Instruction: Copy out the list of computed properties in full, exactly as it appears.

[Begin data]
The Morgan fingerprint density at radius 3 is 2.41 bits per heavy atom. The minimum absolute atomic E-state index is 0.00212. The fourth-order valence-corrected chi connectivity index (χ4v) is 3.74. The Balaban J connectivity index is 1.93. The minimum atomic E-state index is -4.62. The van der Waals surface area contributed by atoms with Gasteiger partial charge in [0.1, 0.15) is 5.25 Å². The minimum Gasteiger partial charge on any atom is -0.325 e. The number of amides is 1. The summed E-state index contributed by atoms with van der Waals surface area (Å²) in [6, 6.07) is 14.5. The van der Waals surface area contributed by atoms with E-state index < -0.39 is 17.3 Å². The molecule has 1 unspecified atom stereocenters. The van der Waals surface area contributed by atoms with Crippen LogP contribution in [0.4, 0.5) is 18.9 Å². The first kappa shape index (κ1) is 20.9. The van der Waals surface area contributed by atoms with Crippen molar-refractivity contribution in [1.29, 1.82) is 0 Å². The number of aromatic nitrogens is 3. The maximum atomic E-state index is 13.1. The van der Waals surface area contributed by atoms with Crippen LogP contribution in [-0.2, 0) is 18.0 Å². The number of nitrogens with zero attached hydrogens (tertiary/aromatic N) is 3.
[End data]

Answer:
The Morgan fingerprint density at radius 3 is 2.41 bits per heavy atom. The minimum absolute atomic E-state index is 0.00212. The fourth-order valence-corrected chi connectivity index (χ4v) is 3.74. The Balaban J connectivity index is 1.93. The minimum atomic E-state index is -4.62. The van der Waals surface area contributed by atoms with Gasteiger partial charge in [0.1, 0.15) is 5.25 Å². The minimum Gasteiger partial charge on any atom is -0.325 e. The number of amides is 1. The summed E-state index contributed by atoms with van der Waals surface area (Å²) in [6, 6.07) is 14.5. The van der Waals surface area contributed by atoms with E-state index < -0.39 is 17.3 Å². The molecule has 1 unspecified atom stereocenters. The van der Waals surface area contributed by atoms with Crippen LogP contribution in [0.4, 0.5) is 18.9 Å². The first kappa shape index (κ1) is 20.9. The van der Waals surface area contributed by atoms with Crippen molar-refractivity contribution in [1.29, 1.82) is 0 Å². The number of aromatic nitrogens is 3. The maximum atomic E-state index is 13.1. The van der Waals surface area contributed by atoms with Crippen LogP contribution in [-0.2, 0) is 18.0 Å². The number of nitrogens with zero attached hydrogens (tertiary/aromatic N) is 3.